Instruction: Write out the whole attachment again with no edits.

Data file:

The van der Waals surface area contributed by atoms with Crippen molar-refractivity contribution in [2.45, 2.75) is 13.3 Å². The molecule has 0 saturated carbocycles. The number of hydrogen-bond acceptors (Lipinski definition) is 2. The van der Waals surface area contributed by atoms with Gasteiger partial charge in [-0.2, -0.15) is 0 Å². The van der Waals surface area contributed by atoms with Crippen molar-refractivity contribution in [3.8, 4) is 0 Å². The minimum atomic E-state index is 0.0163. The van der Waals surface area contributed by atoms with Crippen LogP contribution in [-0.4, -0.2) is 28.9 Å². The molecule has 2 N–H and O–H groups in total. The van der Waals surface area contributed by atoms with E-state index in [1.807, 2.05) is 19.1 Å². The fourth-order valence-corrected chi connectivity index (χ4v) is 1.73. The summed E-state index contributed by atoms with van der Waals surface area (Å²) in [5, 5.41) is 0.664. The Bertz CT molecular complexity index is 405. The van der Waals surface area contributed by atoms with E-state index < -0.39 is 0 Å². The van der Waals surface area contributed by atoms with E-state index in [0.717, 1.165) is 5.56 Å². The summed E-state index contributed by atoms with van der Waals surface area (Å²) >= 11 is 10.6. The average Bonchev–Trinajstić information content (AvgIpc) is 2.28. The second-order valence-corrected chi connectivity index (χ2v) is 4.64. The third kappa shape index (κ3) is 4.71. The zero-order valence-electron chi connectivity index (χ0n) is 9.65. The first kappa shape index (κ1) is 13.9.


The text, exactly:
The van der Waals surface area contributed by atoms with Crippen molar-refractivity contribution in [2.45, 2.75) is 13.3 Å². The molecule has 0 saturated carbocycles. The number of hydrogen-bond acceptors (Lipinski definition) is 2. The van der Waals surface area contributed by atoms with Gasteiger partial charge in [-0.2, -0.15) is 0 Å². The van der Waals surface area contributed by atoms with Crippen molar-refractivity contribution in [3.8, 4) is 0 Å². The minimum atomic E-state index is 0.0163. The van der Waals surface area contributed by atoms with Crippen LogP contribution in [-0.4, -0.2) is 28.9 Å². The molecule has 2 N–H and O–H groups in total. The van der Waals surface area contributed by atoms with E-state index in [1.807, 2.05) is 19.1 Å². The fourth-order valence-corrected chi connectivity index (χ4v) is 1.73. The summed E-state index contributed by atoms with van der Waals surface area (Å²) in [5, 5.41) is 0.664. The Bertz CT molecular complexity index is 405. The van der Waals surface area contributed by atoms with E-state index < -0.39 is 0 Å². The van der Waals surface area contributed by atoms with E-state index in [0.717, 1.165) is 5.56 Å². The summed E-state index contributed by atoms with van der Waals surface area (Å²) >= 11 is 10.6. The average Bonchev–Trinajstić information content (AvgIpc) is 2.28. The second-order valence-corrected chi connectivity index (χ2v) is 4.64. The third kappa shape index (κ3) is 4.71. The zero-order valence-electron chi connectivity index (χ0n) is 9.65. The first kappa shape index (κ1) is 13.9.